[i] Kathleen Bailey and Robert Barker, “Why the United States Should Unsign the Comprehensive Test Ban Treaty and Resume Nuclear Testing,” Comparative Strategy 22 (2003): 131.
[ii] Kathy Sawyer, “Experts say new sensing tools could help ease concerns on Nuclear Test-Ban Treaty,” AAAS News Release, 10 August 2009.
[iv] “No CTBT, India needs more nuclear tests; Pokhran II coordinator,” Hindustan Times, 27 August 2009.
[v] William Perry and Jim Schlesinger, America’s Strategic Posture, May 2009.
[vi] “Inside Obama Administration, a Tug of War over Nuclear Warheads,” Global Security Newswire, 18 August 2009.
[vii] Raymond Jeanloz, “Comprehensive Nuclear-Test Ban Treaty and U.S. Security,” in Reykjavik Revisited, 2008.
[viii] For a discussion on nuclear hedging, see Ariel Levite, “Never Say Never Again: Nuclear Reversal Revisited,” International Security 27, no. 3 (Winter 2002/03), 59-88.
[ix] William Perry and Brent Scowcroft, commissioners, “U.S. Nuclear Weapons Policy,” Council on Foreign Relations, 55.
[x] “The Comprehensive Nuclear Test-Ban Treaty,” available at http://www.fas.org/nuke/control/ctbt/text/ctbt1.htm
[xi] See text of President Obama’s “Prague Speech.”
America’s Nuclear Deterrent 64 Years After Trinity July 16, 2009Posted by Sean Varner in China, History, Iran, North Korea, Nuclear Proliferation, President Obama, Russia, Science, U.S. Government.
Tags: Cold War, CTBT, nuclear test, Nuclear Weapons, RRW
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Today, July 16th 2009, marked the 64th anniversary of the Trinity nuclear test in Alamagordo, New Mexico. That test brought the world unambiguously into the Atomic Age. Since that day nuclear weapons have played a critical role in U.S. defense policy, first as the ultimate tool with which to win the Second World War and almost immediately thereafter as a critical tool to deter aggression against the United States and its allies. This mission became of even greater importance with the Soviet testing of an atomic bomb in August of 1949.
Despite serving as the most powerful deterrent against threats to the U.S. homeland and its allies, and by preventing a massively destructive conventional (or nuclear) war between the major powers, the nuclear deterrent of 2009 is atrophying and declining in reliability and safety. As the Congressionally-mandated Strategic Posture Commission pointed out in its final report, the current nuclear weapons complex suffers from a lack of funding, a lack of emphasis on maintaining the intellectual base, and an almost hostile attitude by policymakers. Writing in the Wall Street Journal, Senator Jon Kyl and former Reagan Assistant Secretary of Defense Richard Perle charged the president with neglecting to support a safe, secure, and reliable nuclear deterrent as well as endorsing the unverifiable Comprehensive Test Ban Treaty (CTBT), which the Senate rejected in 1999.
As the U.S. nuclear inventory continues to age, life-extension or stockpile stewardship programs continue in their attempt to increase the weapons’ service lives. However, with each further modification, the weapon design is taken farther from the actual model that was proven successful through testing. Also, each passing year sees more scientists who had experience with nuclear testing retiring. Therefore the hands on expertise that was produced through a rigorous and scientific development and testing process is declining precipitously. Crucial skills and knowledge, some of which may only be understood through testing, are being lost.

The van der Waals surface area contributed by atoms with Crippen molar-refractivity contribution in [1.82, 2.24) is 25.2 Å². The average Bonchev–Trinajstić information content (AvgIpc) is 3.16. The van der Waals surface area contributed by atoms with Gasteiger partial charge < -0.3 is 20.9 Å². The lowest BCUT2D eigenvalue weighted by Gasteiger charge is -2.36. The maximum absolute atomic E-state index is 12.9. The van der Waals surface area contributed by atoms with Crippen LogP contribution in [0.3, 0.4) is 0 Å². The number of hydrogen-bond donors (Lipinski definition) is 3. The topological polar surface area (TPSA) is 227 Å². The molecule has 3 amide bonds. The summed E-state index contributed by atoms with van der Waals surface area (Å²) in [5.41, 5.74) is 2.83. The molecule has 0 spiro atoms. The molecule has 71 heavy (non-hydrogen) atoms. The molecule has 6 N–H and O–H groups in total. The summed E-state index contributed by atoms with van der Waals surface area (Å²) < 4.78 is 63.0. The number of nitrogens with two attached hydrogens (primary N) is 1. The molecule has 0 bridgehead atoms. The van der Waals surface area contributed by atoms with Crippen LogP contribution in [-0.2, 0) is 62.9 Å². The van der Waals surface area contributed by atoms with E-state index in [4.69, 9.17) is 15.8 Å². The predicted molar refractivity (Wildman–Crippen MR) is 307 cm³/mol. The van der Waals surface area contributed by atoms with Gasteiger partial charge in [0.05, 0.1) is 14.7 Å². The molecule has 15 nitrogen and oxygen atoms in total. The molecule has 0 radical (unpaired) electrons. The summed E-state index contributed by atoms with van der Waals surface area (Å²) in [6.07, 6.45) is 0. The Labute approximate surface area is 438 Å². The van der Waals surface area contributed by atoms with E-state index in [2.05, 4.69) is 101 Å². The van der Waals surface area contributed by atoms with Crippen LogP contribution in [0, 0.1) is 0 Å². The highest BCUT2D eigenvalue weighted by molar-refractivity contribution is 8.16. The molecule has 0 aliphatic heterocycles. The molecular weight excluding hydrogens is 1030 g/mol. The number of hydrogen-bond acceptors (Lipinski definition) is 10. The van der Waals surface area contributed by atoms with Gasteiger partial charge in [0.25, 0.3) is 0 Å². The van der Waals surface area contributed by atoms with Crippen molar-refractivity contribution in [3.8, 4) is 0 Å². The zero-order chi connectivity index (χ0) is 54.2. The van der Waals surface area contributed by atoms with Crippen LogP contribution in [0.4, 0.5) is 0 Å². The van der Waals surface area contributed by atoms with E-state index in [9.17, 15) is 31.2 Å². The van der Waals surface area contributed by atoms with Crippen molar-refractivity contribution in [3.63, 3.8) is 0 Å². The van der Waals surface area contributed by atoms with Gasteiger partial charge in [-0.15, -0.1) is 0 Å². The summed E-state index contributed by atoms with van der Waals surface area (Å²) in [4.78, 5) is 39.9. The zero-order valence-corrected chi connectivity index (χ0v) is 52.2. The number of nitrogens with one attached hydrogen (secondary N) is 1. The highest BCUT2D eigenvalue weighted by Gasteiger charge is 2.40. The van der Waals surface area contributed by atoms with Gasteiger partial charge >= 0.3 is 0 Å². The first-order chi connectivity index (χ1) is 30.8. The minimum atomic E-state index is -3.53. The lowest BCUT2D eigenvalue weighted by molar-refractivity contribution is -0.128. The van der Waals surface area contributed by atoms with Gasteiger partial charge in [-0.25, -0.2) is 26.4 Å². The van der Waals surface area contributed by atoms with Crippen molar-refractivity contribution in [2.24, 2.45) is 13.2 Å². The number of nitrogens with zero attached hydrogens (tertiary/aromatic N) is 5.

Though the proponents of a CTBT argue that it will strengthen Washington’s hand in promoting nonproliferation and tougher sanctions toward Iran and North Korea, there is little evidence to support this. No matter if every other third-party nation suddenly endorsed U.S. nonproliferation efforts, as long as Russia and China continue to block effective measures, which have been within their interests, no amount of political good-will generated by CTBT ratification will stop proliferation. Therefore, the CTBT could only bring into question more the reliability of America’s nuclear deterrent. If the U.S. is to deter aggression and assure its allies (so that they do not develop their own weapons), it will eventually have to test a new, modern, safe nuclear warhead design to replace the Cold War-era stockpile.
If one wants to reach a compromise position, I would suggest following the French example. France conducted its last nuclear test in 1995, providing it with a modern, reliable, and proven warhead design that would serve French purposes for decades to come. Within the next year it signed and ratified the CTBT. The U.S. could develop a Reliable Replacement Warhead (RRW) that would have a service life of decades, test it to verify its reliability and effectiveness, and then ratify the CTBT. Though a skeptic or pessimist may still argue that the U.S. may need to test a new or different design in the future, there is a “supreme national interest” clause in the CTBT that would allow the U.S. to withdraw if it served to further U.S. national security. International agreements, after all, should only be abided to in order to further the national interest.